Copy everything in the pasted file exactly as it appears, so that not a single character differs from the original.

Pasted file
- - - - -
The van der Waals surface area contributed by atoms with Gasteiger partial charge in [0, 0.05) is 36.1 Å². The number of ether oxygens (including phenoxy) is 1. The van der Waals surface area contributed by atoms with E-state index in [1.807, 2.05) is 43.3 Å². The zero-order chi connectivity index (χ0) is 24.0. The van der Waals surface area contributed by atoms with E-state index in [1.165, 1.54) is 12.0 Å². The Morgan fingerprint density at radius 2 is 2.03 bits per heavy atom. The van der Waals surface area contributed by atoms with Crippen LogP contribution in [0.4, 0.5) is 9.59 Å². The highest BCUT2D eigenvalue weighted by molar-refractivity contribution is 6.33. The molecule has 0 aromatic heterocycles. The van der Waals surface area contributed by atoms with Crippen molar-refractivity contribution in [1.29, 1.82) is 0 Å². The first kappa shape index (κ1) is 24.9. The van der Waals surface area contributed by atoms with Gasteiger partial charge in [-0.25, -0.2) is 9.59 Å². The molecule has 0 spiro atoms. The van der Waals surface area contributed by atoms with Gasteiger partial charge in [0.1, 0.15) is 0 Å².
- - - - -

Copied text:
The van der Waals surface area contributed by atoms with Gasteiger partial charge in [0, 0.05) is 36.1 Å². The number of ether oxygens (including phenoxy) is 1. The van der Waals surface area contributed by atoms with E-state index in [1.807, 2.05) is 43.3 Å². The zero-order chi connectivity index (χ0) is 24.0. The van der Waals surface area contributed by atoms with E-state index in [1.165, 1.54) is 12.0 Å². The Morgan fingerprint density at radius 2 is 2.03 bits per heavy atom. The van der Waals surface area contributed by atoms with Crippen LogP contribution in [0.4, 0.5) is 9.59 Å². The highest BCUT2D eigenvalue weighted by molar-refractivity contribution is 6.33. The molecule has 0 aromatic heterocycles. The van der Waals surface area contributed by atoms with Crippen molar-refractivity contribution in [1.29, 1.82) is 0 Å². The first kappa shape index (κ1) is 24.9. The van der Waals surface area contributed by atoms with Gasteiger partial charge in [-0.25, -0.2) is 9.59 Å². The molecule has 0 spiro atoms. The van der Waals surface area contributed by atoms with Gasteiger partial charge in [0.1, 0.15) is 0 Å².